We concur with the priorities set out by Poland in the first dimension, aimed at increasing military transparency and risk reduction. No-notice large-scale military build-up held by Russia near the border with Ukraine and in the temporarily occupied Crimea in April this year demonstrated the urgency to advance on this path. We believe our efforts need to be streamlined towards ensuring full implementation and modernization of the Vienna Document 2011.
We are also ready to work with Poland on the non-military security challenges, such as cybersecurity or combating transnational threats. Protection of critical infrastructure from attacks in cyberspace, as well as combating disinformation and propaganda remain serious challenges to our societies and democracy, especially in the context of hybrid wars and increasing value of ICT in our daily life against the backdrop of the ongoing Covid-19 pandemic. We would welcome consideration of transnational threats in the context of the armed conflicts, which significantly simplify activities of the international organized criminal groups.
Last, but not least, we stress the importance of border security for the agenda of the Security Committee. One of the critical outcomes of the Russian-Ukrainian conflict was the loss of control of 409 km of Ukrainian-Russian border by the Ukrainian government. We need to do our best to ensure full implementation of the OSCE Border Security and Management Concept and other OSCE border-related commitments, including prevention of cross-border movement of persons, weapons and funds connected with supporting illegal armed formations.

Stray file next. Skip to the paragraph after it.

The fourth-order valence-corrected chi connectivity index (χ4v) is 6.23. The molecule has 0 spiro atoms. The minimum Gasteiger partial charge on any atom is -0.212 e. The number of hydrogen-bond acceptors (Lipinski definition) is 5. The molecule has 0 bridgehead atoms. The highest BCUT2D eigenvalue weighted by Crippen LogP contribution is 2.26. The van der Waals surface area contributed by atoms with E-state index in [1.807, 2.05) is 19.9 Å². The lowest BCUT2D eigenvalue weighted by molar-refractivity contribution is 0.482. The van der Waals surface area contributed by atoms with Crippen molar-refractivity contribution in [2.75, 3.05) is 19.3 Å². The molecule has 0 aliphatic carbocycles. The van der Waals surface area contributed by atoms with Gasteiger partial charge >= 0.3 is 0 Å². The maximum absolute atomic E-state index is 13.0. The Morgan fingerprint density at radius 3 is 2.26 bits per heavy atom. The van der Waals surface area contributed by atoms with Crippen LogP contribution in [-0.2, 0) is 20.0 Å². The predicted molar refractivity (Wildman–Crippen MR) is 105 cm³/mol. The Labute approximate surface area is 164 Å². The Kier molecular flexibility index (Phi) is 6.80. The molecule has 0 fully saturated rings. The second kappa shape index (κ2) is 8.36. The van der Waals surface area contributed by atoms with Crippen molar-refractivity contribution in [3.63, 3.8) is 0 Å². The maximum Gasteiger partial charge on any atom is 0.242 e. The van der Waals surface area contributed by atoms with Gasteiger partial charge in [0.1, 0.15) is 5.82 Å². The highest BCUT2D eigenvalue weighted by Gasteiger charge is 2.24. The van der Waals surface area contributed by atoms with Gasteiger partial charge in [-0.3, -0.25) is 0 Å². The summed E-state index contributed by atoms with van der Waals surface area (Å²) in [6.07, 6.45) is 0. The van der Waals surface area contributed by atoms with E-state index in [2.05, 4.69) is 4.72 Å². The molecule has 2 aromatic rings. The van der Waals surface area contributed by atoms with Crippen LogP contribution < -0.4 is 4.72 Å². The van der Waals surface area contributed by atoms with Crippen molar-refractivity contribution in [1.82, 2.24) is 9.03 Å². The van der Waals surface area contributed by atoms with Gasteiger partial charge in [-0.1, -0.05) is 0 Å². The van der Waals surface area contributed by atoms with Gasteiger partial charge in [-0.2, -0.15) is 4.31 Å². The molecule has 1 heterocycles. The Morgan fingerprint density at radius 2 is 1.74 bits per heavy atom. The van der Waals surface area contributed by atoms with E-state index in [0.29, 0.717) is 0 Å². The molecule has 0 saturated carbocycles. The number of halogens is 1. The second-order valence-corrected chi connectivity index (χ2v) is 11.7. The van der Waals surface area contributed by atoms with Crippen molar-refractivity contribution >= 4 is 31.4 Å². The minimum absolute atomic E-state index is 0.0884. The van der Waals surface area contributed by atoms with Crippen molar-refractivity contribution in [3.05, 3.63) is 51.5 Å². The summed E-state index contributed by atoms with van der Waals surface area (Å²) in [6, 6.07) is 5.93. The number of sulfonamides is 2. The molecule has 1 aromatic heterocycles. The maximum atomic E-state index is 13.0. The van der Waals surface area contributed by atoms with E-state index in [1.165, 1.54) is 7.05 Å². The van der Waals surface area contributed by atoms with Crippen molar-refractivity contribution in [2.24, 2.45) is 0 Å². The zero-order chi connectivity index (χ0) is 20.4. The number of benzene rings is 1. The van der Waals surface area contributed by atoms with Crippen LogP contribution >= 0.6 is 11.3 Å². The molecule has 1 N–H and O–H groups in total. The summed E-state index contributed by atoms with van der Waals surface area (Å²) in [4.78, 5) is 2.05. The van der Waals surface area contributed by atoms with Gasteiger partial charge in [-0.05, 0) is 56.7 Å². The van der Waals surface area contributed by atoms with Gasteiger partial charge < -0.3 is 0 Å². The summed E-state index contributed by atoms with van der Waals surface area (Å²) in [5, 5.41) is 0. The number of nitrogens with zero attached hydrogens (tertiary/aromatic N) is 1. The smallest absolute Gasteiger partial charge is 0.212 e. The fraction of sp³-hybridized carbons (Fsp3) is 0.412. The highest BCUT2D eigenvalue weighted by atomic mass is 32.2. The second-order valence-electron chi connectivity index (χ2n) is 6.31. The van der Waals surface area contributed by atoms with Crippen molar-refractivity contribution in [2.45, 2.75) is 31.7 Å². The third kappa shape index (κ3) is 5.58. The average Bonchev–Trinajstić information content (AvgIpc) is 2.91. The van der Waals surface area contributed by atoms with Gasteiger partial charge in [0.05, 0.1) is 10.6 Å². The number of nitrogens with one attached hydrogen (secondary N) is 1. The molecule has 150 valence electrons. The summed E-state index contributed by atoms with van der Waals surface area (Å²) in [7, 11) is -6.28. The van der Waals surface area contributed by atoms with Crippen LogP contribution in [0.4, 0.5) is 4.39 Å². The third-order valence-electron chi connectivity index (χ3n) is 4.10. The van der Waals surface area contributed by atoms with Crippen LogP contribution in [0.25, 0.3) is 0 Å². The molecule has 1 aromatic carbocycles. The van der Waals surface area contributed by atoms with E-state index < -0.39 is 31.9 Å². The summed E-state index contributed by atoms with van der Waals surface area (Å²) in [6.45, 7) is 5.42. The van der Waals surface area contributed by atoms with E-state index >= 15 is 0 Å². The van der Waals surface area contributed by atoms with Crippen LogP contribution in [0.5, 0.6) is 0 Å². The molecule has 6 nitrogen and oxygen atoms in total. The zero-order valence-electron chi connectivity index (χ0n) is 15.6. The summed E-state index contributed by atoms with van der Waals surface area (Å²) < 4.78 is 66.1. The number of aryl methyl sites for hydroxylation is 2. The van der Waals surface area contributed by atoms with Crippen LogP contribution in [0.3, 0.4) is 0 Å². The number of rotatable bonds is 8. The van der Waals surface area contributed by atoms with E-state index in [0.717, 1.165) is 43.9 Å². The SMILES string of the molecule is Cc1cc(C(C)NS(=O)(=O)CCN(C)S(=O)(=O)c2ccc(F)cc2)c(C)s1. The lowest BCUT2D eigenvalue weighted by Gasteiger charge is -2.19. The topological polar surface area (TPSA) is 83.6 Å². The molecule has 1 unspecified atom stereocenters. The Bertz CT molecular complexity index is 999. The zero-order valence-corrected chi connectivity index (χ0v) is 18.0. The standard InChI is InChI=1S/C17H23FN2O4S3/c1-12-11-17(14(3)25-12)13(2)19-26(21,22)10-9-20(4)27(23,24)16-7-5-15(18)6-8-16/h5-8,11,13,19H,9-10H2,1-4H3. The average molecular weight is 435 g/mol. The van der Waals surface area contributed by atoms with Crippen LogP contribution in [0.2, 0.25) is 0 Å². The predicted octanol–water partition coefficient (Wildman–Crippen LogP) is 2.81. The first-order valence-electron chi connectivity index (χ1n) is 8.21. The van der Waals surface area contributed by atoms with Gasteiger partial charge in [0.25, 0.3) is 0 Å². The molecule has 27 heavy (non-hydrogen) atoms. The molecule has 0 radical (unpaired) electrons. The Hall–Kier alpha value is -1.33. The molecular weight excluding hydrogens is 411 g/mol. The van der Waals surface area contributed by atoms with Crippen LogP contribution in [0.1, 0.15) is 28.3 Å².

In the second dimension, we share your focus on achieving post-pandemic recovery of our economies and increasing their resilience. Still, we should also remember that economic challenges were present in the OSCE area yet before the pandemic, not least due to the ongoing armed conflicts and situations of occupation.
We support Poland’s intention to focus on fighting corruption, promoting energy security, digital innovations and new technologies. We believe special attention should be paid to the environmental issues as an unalienable part of the OSCE second dimension. Environment has a significant influence on health, economy and security, and we encourage the incoming Chairpersonship to continue dialogue regarding the effective environmental protection in the OSCE region.
In the context of the third dimension, we welcome the CiO's intention to support the population affected by conflicts in the OSCE region. Ukraine, as the country facing the ongoing external hybrid aggression, encounters complex humanitarian challenges, including serious violations of human rights, fundamental freedoms and cases of persecution and discrimination in the temporarily occupied territories.
It is of critical importance to address in a timely and adequate manner systematic human rights violations in the OSCE area. We count on the incoming Polish Chairpersonship’s leading role, as a guardian of the OSCE principles and commitments, in ensuring OSCE institutions’ active engagement in this regard. As host country of the ODIHR, Poland is more than aware of their potential.
In conclusion, I want to wish Poland good luck in Chairing our Organization next year. You may count, Minister, on our full support.
Thank you, Madam Chairperson.